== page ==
Jul. 25—The proposed high speed rail line from Dallas to Houston with a stop in between Huntsville and College Station made headlines last week as planners selected an operator — but people should not be planning their trips any time soon.
“This project is still no more ‘shovel ready’ than it was years ago when Texas Central Railroad announced construction would begin soon—and failed,” Congressman Kevin Brady said after the Supreme Court’s decision.
The line has been in the planning phase for over seven years, with no construction permits issued. Texas Central, the company behind the project, expects construction to begin in 2021, but a recent Texas Supreme Court decision has freed up the company to use eminent domain authority along the route.
Here’s what to know about the project, the cost and the hurdles.
OPERATOR AND CONTRACTORS SELECTED
Earlier this month Texas Central named Renfe as the early operator for the bullet train.
Renfe is one of the world’s most signicant railways operators, running 5,000 trains daily on 7,500 miles of track. The company is integral to the transport system in Spain, its home base, handling more than 510 million passengers and 17 million tons of freight moved in 2019.
“Renfe has an established reputation for excellence in railroad operations in Spain and across the world,” said Texas Central CEO Carlos Aguilar. “With their decades of expertise, they were a natural t to join our team of best-in-class global experts setting the foundation for this new jobs-creating industry we are bringing to Texas.”
As the early operator, Renfe will work alongside Texas Central on the design and development of the commercial aspects of the high-speed train system.
The decision came just weeks after Texas Central announced it named the multinational firm Webuild to lead the civil construction consortium that will build the passenger line. Webuild will be responsible for all work up to the top of the rail, including viaducts, embankments and drainage.
Renfe will also provide advisory and consulting services to Texas Central on final design, execution, construction, testing and commissioning of civil, station and buildings.
The high-speed train from Texas Central and Webuild will be similar to this N700 bullet train that runs from Tokyo to Osaka.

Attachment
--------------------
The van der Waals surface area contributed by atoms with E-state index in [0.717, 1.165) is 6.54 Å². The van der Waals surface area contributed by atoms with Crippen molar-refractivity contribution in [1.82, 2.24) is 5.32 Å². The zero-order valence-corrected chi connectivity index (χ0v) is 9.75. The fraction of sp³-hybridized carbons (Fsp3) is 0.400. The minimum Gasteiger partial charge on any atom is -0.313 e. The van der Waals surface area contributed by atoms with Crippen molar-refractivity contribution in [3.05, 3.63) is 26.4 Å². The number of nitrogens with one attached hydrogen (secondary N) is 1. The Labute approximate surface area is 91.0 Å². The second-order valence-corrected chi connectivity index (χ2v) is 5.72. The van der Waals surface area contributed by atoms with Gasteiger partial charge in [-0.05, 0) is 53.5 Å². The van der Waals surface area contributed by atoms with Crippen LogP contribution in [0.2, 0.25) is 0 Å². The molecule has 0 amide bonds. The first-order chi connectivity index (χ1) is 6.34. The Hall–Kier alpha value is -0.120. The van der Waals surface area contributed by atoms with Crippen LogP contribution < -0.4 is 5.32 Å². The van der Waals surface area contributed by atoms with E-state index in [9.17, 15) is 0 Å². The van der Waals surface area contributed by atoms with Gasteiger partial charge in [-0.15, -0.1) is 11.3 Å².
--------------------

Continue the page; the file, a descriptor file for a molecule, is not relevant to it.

CHALLENGES IN THE WAY
The Texas Supreme Court’s decision not to hear a lawsuit against Texas Central seemed to clear the way for it to build the bullet train on private property. A district court in Leon County initially ruled in 2019 that the company was not a railroad, and therefore could not use eminent domain to seize property it needed to build the route. However, Texas’ 13th Court of Appeals reversed that decision last year.
Texans Against High-Speed Rail, an organization that has challenged the construction of the train, is hoping that a newly appointed justice to the Texas Supreme Court may change the decision.
The last major hurdle for Texas Central will be with its application to the Surface Transportation Board, the federal agency that has jurisdiction over the construction. Brady says that the “arduous and lengthy permitting process could take years.”
Texas Central says that the railway will minimize disruptions to landowners by following “existing utility corridors and public rights-of-way as much as possible,” according to public plans The company says it plans to use eminent domain “only as a last resort.”
The company estimates that 17,000 jobs will be created during six years of construction, while also adding over 20,000 supply chain jobs and 1,400 permanent jobs when the train is fully operational. A total economic impact of $36 billion is being estimated.
IMPACT ON HUNTSVILLE
The near-240 mile bullet train will transport passengers in between Houston and Dallas with a midway station in Roans Prairie — midway between College Station and Huntsville.
The ends of the line will connect the fourth and fifth largest metropolitan regions in the country, while also providing four quicker transportation to Sam Houston State University and Texas A&M University.
From the Brazos Valley station, it will be a roughly 50-minute ride to Dallas or a 30-minute ride to Houston. The Dallas station is scheduled to be constructed in the Cedars neighborhood of Dallas, just south of downtown, near the Interstate 30 and Interstate 35 interchange. Meanwhile, the Houston station is set to be at the site of the former Northwest Mall near the interchange of US 290 and Interstate 610 in northwest Houston.